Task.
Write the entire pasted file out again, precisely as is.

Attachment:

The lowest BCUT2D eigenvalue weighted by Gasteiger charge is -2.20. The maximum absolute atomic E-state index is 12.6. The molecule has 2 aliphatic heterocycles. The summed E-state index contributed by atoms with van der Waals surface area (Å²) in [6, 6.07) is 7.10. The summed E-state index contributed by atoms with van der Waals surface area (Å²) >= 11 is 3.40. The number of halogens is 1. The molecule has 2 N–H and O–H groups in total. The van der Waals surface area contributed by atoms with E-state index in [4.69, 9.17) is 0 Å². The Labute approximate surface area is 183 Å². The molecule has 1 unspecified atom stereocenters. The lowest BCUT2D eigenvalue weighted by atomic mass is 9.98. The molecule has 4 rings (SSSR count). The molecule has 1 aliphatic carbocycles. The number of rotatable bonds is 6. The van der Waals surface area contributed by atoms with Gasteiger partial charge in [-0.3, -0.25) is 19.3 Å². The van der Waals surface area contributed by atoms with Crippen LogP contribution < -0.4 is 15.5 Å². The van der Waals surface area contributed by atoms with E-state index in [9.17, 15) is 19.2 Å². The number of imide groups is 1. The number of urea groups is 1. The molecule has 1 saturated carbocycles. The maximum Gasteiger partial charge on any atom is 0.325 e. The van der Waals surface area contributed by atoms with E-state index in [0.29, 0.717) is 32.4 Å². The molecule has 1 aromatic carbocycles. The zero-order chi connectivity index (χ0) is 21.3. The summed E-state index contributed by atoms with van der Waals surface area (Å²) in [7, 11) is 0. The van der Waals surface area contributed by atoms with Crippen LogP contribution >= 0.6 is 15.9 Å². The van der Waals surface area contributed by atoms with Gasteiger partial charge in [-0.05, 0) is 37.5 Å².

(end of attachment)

The lowest BCUT2D eigenvalue weighted by Gasteiger charge is -2.20. The maximum absolute atomic E-state index is 12.6. The molecule has 2 aliphatic heterocycles. The summed E-state index contributed by atoms with van der Waals surface area (Å²) in [6, 6.07) is 7.10. The summed E-state index contributed by atoms with van der Waals surface area (Å²) >= 11 is 3.40. The number of halogens is 1. The molecule has 2 N–H and O–H groups in total. The van der Waals surface area contributed by atoms with E-state index in [4.69, 9.17) is 0 Å². The Labute approximate surface area is 183 Å². The molecule has 1 unspecified atom stereocenters. The lowest BCUT2D eigenvalue weighted by atomic mass is 9.98. The molecule has 4 rings (SSSR count). The molecule has 1 aliphatic carbocycles. The number of rotatable bonds is 6. The van der Waals surface area contributed by atoms with Gasteiger partial charge in [-0.3, -0.25) is 19.3 Å². The van der Waals surface area contributed by atoms with Crippen LogP contribution < -0.4 is 15.5 Å². The van der Waals surface area contributed by atoms with E-state index in [9.17, 15) is 19.2 Å². The number of imide groups is 1. The number of urea groups is 1. The molecule has 1 saturated carbocycles. The maximum Gasteiger partial charge on any atom is 0.325 e. The van der Waals surface area contributed by atoms with E-state index in [0.29, 0.717) is 32.4 Å². The molecule has 1 aromatic carbocycles. The zero-order chi connectivity index (χ0) is 21.3. The summed E-state index contributed by atoms with van der Waals surface area (Å²) in [7, 11) is 0. The van der Waals surface area contributed by atoms with Crippen LogP contribution >= 0.6 is 15.9 Å². The van der Waals surface area contributed by atoms with Gasteiger partial charge in [-0.05, 0) is 37.5 Å².